Is distributed cloud the next cloud model or rather a concept?
By Aditya Abeysinghe
The Cloud in “Cloud Computing” refers to the abstraction of the location in which data storage and processing is performed. The customer rarely knows where their data are and what security measures are taken to protect their data. Due to this nature, many companies use on premise data centers or have hybrid clouds, i.e. a combination of public and private clouds to combine the benefits of both architectures. However, a new trend in cloud computing has emerged where the cloud service providers themselves distribute the cloud to known locations and provide services. This trend is called distributed clouds and is now widely being used by many customers as a new method of hosting their data.
With distributed cloud the data can be processed closer to the customer in separate smaller clouds, compared to a large cloud where all processing takes place. Therefore, customers can secure their data as in an on premise environment with little location separation between data storage and their core business processes. As such, the data is processed in the edge of the network or the furthest point of a customer’s internal network. However, the ownership and maintenance of the infrastructure remains to the cloud service provider. Therefore, this is an extension to the hybrid cloud adopted by many customers today with less control on the service provider than before.
Benefits of distributed cloud
One of the main advantages of distributed clouds is the ability to locally process data than at a remote location. For example, the data of a customer holding sensitive data such as a defense institution or a financial company can process their information in their own network with the coupled processing and storage capabilities of the customer’s private cloud and the vendor’s public cloud. This isn’t necessarily a hybrid cloud, i.e. the combination of the customer’s private cloud and the vendor’s public cloud, instead a cloud that has been divided into smaller clouds integrated together. In each of these clouds processing and storage of data is performed at the edge of the network. This ensures better bandwidth and high latency as data does not need to travel back and forth for a long distance for processing. Further, security is high as the network “hops” is lesser when processed locally and due to the division of data in smaller clouds.
Another advantage is the support for regulatory requirements needed by certain geographical locations. For example, some U.S. states and the European Union have regulations on data protection of consumers where data cannot be exposed outside the country in which it was created. In such a situation, a public cloud cannot be used and even a hybrid cloud is not feasible as the exact location of the public part of the hybrid cloud is unknown. In such an instance, a distributed cloud within the country or state where the data is generated could be used.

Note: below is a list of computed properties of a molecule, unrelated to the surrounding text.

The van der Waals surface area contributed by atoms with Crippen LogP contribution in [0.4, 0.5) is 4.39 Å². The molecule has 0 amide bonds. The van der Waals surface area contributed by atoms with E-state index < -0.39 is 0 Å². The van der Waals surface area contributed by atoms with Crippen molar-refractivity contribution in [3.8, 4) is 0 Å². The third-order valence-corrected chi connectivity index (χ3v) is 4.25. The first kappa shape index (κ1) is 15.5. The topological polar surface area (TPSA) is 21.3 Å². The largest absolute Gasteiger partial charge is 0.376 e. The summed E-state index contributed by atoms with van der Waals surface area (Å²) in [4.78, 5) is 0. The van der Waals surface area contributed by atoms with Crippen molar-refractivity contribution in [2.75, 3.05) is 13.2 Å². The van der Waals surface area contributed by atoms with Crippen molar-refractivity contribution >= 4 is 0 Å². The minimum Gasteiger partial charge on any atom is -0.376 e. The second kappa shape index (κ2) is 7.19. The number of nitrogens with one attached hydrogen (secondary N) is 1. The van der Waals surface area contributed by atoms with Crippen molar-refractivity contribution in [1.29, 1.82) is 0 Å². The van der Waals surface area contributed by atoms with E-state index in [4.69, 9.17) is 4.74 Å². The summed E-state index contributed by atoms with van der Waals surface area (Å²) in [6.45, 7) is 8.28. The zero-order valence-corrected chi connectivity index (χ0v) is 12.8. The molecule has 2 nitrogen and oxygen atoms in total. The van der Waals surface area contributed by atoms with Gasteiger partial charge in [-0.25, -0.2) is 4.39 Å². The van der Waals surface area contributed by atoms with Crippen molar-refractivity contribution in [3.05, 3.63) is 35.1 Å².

Further, “computational zones” where data is computed can be increased dynamically at the need of the customer. For example, a public cloud service has regions, availability zones and points of presence in their cloud network. These regions are static in the point of view of the customer, meaning that they are not increased at the requirement of the customer. However, with the distributed cloud zones can be architected at the need of the customer, so that the storage and processing is divided at locations defined by them. This allows the customer to have a network which has high performance and one that is able to scale up or down saving costs and resources.
Should this concept be adopted?
Distributed cloud does not necessarily mean that the customer’s intranet is the only network that will be divided into “cloud substations”. A further extension of this concept will enable sharing of the substation resources for neighbors. For example, government institutions that use high volumes of dataprocessing in these distributed clouds could open these substations to neighbors in the form of hotspots. Therefore, data hosting and sharing of computational capacity are both achieved with this concept. So, a question that needs to be addressed is whether neighbors or the host pays for the extra computational capacity and bandwidth used by neighbors.
Another question is the proportion of the public cloud capacity in a distributed cloud. In a hybrid cloud the proportion is determined typically on the non-sensitive data that can be exposed to a public cloud. However, when data is divided into substations the proportion that needs to be divided is questionable.
Finally, availability of information is two folded. Security is increased and data is available when data is divided into substations because an attacker needs to hack into all units to gather required information. However, if a public cloud is used irrespective of the location in which data is hosted, data could be hosted in multiple geographic locations, so that data is resilient, not only for intangible damages, but also for tangible damages such as natural disasters. Therefore, whether hosting all resources in the edge of a client’s network makes a network available to users at all times, is questionable.
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